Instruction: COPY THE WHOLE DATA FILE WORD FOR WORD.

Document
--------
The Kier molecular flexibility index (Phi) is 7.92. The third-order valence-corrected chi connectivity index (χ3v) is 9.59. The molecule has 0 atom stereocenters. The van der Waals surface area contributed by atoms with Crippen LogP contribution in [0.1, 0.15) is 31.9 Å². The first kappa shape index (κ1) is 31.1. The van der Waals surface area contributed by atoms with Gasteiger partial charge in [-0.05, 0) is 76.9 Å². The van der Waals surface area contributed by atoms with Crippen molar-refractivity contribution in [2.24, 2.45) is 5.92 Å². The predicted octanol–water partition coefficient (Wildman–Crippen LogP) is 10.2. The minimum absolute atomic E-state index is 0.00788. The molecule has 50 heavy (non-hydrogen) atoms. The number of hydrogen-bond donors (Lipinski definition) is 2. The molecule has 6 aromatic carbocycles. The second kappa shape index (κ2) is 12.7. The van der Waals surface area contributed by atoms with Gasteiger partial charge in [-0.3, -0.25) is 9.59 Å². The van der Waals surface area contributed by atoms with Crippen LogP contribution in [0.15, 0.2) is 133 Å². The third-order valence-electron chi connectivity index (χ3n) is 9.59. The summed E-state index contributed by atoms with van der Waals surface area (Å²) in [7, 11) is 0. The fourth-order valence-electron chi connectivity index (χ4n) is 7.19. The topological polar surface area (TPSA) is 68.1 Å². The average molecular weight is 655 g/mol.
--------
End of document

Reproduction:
The Kier molecular flexibility index (Phi) is 7.92. The third-order valence-corrected chi connectivity index (χ3v) is 9.59. The molecule has 0 atom stereocenters. The van der Waals surface area contributed by atoms with Crippen LogP contribution in [0.1, 0.15) is 31.9 Å². The first kappa shape index (κ1) is 31.1. The van der Waals surface area contributed by atoms with Gasteiger partial charge in [-0.05, 0) is 76.9 Å². The van der Waals surface area contributed by atoms with Crippen molar-refractivity contribution in [2.24, 2.45) is 5.92 Å². The predicted octanol–water partition coefficient (Wildman–Crippen LogP) is 10.2. The minimum absolute atomic E-state index is 0.00788. The molecule has 50 heavy (non-hydrogen) atoms. The number of hydrogen-bond donors (Lipinski definition) is 2. The molecule has 6 aromatic carbocycles. The second kappa shape index (κ2) is 12.7. The van der Waals surface area contributed by atoms with Gasteiger partial charge in [-0.3, -0.25) is 9.59 Å². The van der Waals surface area contributed by atoms with Crippen LogP contribution in [0.15, 0.2) is 133 Å². The third-order valence-electron chi connectivity index (χ3n) is 9.59. The summed E-state index contributed by atoms with van der Waals surface area (Å²) in [7, 11) is 0. The fourth-order valence-electron chi connectivity index (χ4n) is 7.19. The topological polar surface area (TPSA) is 68.1 Å². The average molecular weight is 655 g/mol.